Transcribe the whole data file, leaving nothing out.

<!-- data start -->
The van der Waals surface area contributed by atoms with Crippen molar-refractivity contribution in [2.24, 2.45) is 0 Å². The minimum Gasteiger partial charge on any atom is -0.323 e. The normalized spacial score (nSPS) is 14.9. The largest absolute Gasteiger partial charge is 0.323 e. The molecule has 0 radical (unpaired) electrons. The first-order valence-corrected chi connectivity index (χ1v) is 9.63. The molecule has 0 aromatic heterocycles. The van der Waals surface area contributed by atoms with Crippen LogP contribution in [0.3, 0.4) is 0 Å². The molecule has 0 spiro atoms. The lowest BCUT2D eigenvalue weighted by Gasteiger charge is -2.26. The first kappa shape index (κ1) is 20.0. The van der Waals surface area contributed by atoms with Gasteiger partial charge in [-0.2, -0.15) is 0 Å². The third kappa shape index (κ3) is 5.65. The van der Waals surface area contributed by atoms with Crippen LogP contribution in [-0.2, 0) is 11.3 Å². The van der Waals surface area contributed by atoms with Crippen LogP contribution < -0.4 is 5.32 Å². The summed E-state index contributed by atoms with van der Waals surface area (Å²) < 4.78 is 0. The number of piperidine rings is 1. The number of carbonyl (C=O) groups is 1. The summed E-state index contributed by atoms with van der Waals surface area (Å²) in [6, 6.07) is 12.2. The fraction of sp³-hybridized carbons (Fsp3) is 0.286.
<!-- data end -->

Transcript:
The van der Waals surface area contributed by atoms with Crippen molar-refractivity contribution in [2.24, 2.45) is 0 Å². The minimum Gasteiger partial charge on any atom is -0.323 e. The normalized spacial score (nSPS) is 14.9. The largest absolute Gasteiger partial charge is 0.323 e. The molecule has 0 radical (unpaired) electrons. The first-order valence-corrected chi connectivity index (χ1v) is 9.63. The molecule has 0 aromatic heterocycles. The van der Waals surface area contributed by atoms with Crippen LogP contribution in [0.3, 0.4) is 0 Å². The molecule has 0 spiro atoms. The lowest BCUT2D eigenvalue weighted by Gasteiger charge is -2.26. The first kappa shape index (κ1) is 20.0. The van der Waals surface area contributed by atoms with Gasteiger partial charge in [-0.2, -0.15) is 0 Å². The third kappa shape index (κ3) is 5.65. The van der Waals surface area contributed by atoms with Crippen LogP contribution in [-0.2, 0) is 11.3 Å². The van der Waals surface area contributed by atoms with Crippen LogP contribution < -0.4 is 5.32 Å². The summed E-state index contributed by atoms with van der Waals surface area (Å²) < 4.78 is 0. The number of piperidine rings is 1. The number of carbonyl (C=O) groups is 1. The summed E-state index contributed by atoms with van der Waals surface area (Å²) in [6, 6.07) is 12.2. The fraction of sp³-hybridized carbons (Fsp3) is 0.286.